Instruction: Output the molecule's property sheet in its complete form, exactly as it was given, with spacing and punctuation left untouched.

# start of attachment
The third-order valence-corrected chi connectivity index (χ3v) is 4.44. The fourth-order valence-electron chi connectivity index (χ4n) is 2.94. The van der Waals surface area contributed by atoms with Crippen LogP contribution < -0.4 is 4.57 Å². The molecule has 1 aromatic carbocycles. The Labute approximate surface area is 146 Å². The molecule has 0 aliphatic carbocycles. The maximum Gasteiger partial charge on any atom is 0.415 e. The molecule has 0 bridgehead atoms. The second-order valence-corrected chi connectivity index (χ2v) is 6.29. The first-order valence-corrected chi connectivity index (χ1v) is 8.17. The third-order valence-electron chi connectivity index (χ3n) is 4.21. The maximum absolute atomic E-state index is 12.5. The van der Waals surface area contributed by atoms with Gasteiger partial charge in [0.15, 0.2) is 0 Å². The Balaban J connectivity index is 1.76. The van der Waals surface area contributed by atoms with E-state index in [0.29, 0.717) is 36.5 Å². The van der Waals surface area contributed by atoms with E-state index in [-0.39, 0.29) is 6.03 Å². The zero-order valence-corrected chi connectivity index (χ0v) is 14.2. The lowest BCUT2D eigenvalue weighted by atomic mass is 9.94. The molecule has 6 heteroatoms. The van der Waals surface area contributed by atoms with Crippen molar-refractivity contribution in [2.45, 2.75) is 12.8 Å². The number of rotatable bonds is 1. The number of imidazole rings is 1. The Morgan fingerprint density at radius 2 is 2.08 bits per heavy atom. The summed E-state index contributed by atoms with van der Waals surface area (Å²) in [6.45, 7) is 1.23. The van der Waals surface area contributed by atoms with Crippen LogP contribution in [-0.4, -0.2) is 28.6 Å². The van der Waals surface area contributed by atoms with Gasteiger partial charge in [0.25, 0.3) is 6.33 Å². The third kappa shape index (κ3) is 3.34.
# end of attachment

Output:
The third-order valence-corrected chi connectivity index (χ3v) is 4.44. The fourth-order valence-electron chi connectivity index (χ4n) is 2.94. The van der Waals surface area contributed by atoms with Crippen LogP contribution < -0.4 is 4.57 Å². The molecule has 1 aromatic carbocycles. The Labute approximate surface area is 146 Å². The molecule has 0 aliphatic carbocycles. The maximum Gasteiger partial charge on any atom is 0.415 e. The molecule has 0 bridgehead atoms. The second-order valence-corrected chi connectivity index (χ2v) is 6.29. The first-order valence-corrected chi connectivity index (χ1v) is 8.17. The third-order valence-electron chi connectivity index (χ3n) is 4.21. The maximum absolute atomic E-state index is 12.5. The van der Waals surface area contributed by atoms with Gasteiger partial charge in [0.15, 0.2) is 0 Å². The Balaban J connectivity index is 1.76. The van der Waals surface area contributed by atoms with E-state index in [0.29, 0.717) is 36.5 Å². The van der Waals surface area contributed by atoms with E-state index in [-0.39, 0.29) is 6.03 Å². The zero-order valence-corrected chi connectivity index (χ0v) is 14.2. The lowest BCUT2D eigenvalue weighted by atomic mass is 9.94. The molecule has 6 heteroatoms. The van der Waals surface area contributed by atoms with Crippen molar-refractivity contribution in [2.45, 2.75) is 12.8 Å². The number of rotatable bonds is 1. The number of imidazole rings is 1. The Morgan fingerprint density at radius 2 is 2.08 bits per heavy atom. The summed E-state index contributed by atoms with van der Waals surface area (Å²) in [6.45, 7) is 1.23. The van der Waals surface area contributed by atoms with Crippen LogP contribution in [-0.4, -0.2) is 28.6 Å². The van der Waals surface area contributed by atoms with Gasteiger partial charge in [0.25, 0.3) is 6.33 Å². The third kappa shape index (κ3) is 3.34.